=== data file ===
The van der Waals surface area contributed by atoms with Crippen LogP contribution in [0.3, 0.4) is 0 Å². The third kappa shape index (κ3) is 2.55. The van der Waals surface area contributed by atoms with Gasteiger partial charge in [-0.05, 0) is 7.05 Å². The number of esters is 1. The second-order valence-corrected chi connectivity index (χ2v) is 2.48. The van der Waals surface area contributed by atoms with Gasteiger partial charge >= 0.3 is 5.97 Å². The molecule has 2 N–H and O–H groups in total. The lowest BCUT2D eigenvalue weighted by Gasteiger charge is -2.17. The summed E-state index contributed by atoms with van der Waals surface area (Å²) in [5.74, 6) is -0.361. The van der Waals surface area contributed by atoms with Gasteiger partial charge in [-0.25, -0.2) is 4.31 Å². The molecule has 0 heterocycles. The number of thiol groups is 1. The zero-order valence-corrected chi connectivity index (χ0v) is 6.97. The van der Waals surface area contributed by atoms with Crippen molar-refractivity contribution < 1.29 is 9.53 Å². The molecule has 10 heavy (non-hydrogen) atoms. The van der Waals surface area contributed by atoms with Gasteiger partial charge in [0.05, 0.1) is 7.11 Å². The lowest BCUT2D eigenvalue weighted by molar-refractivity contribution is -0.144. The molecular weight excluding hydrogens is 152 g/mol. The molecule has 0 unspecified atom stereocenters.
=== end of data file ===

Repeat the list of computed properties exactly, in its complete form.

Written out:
The van der Waals surface area contributed by atoms with Crippen LogP contribution in [0.3, 0.4) is 0 Å². The third kappa shape index (κ3) is 2.55. The van der Waals surface area contributed by atoms with Gasteiger partial charge in [-0.05, 0) is 7.05 Å². The number of esters is 1. The second-order valence-corrected chi connectivity index (χ2v) is 2.48. The van der Waals surface area contributed by atoms with Gasteiger partial charge >= 0.3 is 5.97 Å². The molecule has 2 N–H and O–H groups in total. The lowest BCUT2D eigenvalue weighted by Gasteiger charge is -2.17. The summed E-state index contributed by atoms with van der Waals surface area (Å²) in [5.74, 6) is -0.361. The van der Waals surface area contributed by atoms with Gasteiger partial charge in [-0.25, -0.2) is 4.31 Å². The molecule has 0 heterocycles. The number of thiol groups is 1. The zero-order valence-corrected chi connectivity index (χ0v) is 6.97. The van der Waals surface area contributed by atoms with Crippen molar-refractivity contribution < 1.29 is 9.53 Å². The molecule has 10 heavy (non-hydrogen) atoms. The van der Waals surface area contributed by atoms with Gasteiger partial charge in [0.05, 0.1) is 7.11 Å². The lowest BCUT2D eigenvalue weighted by molar-refractivity contribution is -0.144. The molecular weight excluding hydrogens is 152 g/mol. The molecule has 0 unspecified atom stereocenters.